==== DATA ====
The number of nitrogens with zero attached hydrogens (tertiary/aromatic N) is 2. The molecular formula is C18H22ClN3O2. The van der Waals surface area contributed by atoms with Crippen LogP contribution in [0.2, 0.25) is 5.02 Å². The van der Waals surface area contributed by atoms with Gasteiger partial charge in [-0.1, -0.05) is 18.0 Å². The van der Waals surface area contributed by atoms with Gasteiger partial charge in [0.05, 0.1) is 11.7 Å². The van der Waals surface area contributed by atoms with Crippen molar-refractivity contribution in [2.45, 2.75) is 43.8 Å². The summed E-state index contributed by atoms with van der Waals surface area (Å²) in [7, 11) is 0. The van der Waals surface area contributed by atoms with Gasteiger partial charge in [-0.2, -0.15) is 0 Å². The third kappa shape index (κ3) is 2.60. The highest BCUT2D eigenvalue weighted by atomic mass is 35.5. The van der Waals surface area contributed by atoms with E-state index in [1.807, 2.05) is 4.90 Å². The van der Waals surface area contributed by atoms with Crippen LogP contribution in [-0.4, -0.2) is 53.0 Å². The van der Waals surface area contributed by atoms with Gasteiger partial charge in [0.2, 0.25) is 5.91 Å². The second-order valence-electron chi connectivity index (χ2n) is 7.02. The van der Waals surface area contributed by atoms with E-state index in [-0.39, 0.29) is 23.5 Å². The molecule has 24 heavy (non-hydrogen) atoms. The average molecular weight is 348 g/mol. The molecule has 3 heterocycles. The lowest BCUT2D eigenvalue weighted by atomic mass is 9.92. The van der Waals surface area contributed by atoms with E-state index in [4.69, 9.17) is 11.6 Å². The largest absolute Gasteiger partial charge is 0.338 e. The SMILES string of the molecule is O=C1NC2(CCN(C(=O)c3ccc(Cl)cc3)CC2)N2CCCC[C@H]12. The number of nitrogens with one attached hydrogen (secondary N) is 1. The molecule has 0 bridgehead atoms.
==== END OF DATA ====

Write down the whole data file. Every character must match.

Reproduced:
The number of nitrogens with zero attached hydrogens (tertiary/aromatic N) is 2. The molecular formula is C18H22ClN3O2. The van der Waals surface area contributed by atoms with Crippen LogP contribution in [0.2, 0.25) is 5.02 Å². The van der Waals surface area contributed by atoms with Gasteiger partial charge in [-0.1, -0.05) is 18.0 Å². The van der Waals surface area contributed by atoms with Gasteiger partial charge in [0.05, 0.1) is 11.7 Å². The van der Waals surface area contributed by atoms with Crippen molar-refractivity contribution in [2.45, 2.75) is 43.8 Å². The summed E-state index contributed by atoms with van der Waals surface area (Å²) in [7, 11) is 0. The van der Waals surface area contributed by atoms with Gasteiger partial charge in [-0.2, -0.15) is 0 Å². The third kappa shape index (κ3) is 2.60. The highest BCUT2D eigenvalue weighted by atomic mass is 35.5. The van der Waals surface area contributed by atoms with E-state index in [1.807, 2.05) is 4.90 Å². The van der Waals surface area contributed by atoms with Crippen LogP contribution in [-0.4, -0.2) is 53.0 Å². The van der Waals surface area contributed by atoms with Gasteiger partial charge in [0.2, 0.25) is 5.91 Å². The second-order valence-electron chi connectivity index (χ2n) is 7.02. The van der Waals surface area contributed by atoms with E-state index in [-0.39, 0.29) is 23.5 Å². The molecule has 24 heavy (non-hydrogen) atoms. The average molecular weight is 348 g/mol. The molecule has 3 heterocycles. The lowest BCUT2D eigenvalue weighted by atomic mass is 9.92. The van der Waals surface area contributed by atoms with E-state index in [4.69, 9.17) is 11.6 Å². The largest absolute Gasteiger partial charge is 0.338 e. The SMILES string of the molecule is O=C1NC2(CCN(C(=O)c3ccc(Cl)cc3)CC2)N2CCCC[C@H]12. The number of nitrogens with one attached hydrogen (secondary N) is 1. The molecule has 0 bridgehead atoms.